Thursday, July 28, 2005

Garci, Garci Where Are Thee?

In law, there is such thing as proof beyond concrete or material evidence and these is called circumstantial evidence. It is a sort of evidence where the truth can be fairly determined through the happening or not happening of certain conditions and incidents and though it is not as strong as direct evidences like fingerprints and testimonies, circumstantial evidence often consolidates the courts hold of the truth of the matter.

The weakest of all these sort of evidence is the "alibi" where usually a defendant would aver that he or she is in some other place while the crime or wrongdoing was being committed. Because it is often used in many criminal cases, it is somehow the least considered by the court. Did you know that the way you act or behave in a courtroom, while being interrogated or while giving testimony, is one way of knowing if one is guilty or not guilty, or telling the truth or not telling truth? It is called “the demeanors” of the witness on the stand. Judges often observe the actions and behaviors of witnesses and even of some other persons in the court, like the suspect himself or the counsels present there. While the written court decisions would not reflect that a judge had noted some “demeanors” of the witness or the suspect, we could be certain that often, the judge had penned and decided upon the case while depending on his/her observation of the “demeanors” of those present in court.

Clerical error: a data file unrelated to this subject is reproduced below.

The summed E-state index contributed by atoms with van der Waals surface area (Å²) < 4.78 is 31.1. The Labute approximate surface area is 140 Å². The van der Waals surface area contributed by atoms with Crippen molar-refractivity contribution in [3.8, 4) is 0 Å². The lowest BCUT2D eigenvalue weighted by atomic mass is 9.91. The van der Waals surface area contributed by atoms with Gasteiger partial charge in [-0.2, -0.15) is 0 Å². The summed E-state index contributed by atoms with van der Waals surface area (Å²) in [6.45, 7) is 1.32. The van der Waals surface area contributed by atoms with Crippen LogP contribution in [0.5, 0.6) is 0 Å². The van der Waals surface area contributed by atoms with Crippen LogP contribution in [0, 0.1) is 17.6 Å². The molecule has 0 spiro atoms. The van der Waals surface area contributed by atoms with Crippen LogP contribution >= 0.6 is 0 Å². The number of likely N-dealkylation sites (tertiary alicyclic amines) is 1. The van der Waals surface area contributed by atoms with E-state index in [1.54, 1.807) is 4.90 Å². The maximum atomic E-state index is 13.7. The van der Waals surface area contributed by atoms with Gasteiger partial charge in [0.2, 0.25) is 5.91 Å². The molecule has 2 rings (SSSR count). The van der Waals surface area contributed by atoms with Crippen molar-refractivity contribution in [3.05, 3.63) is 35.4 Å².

The strongest I think among this sort of evidence (circumstantial) is the so-called “plight” of the one most probable to have committed the crime or wrongdoing. When a suspect flees even before any search warrant is issued, you can be rest assured that 90 percent of the time, he would be guilty. More so if one is already out on bail. If while on bail, one flees, then for certain the judge would decide the case against thee. You can bet on that.

Now comes to my mind the alleged disappearance of ex-Comelec Commissioner Virgilio Garcilliano, where by recent reports which I have gathered from the radio, was to have been seen in the Changi Airport of Singapore upon a connecting flight to London. As you know, NBI agents have been tasked to issue summons to the beleaguered commissioner in order for him to appear in a legislative inquiry.

But Garci is nowhere to be found. He is close to being termed as one who is in “plight” from the hands of justice. And remember, plight is often an admission of guilt.


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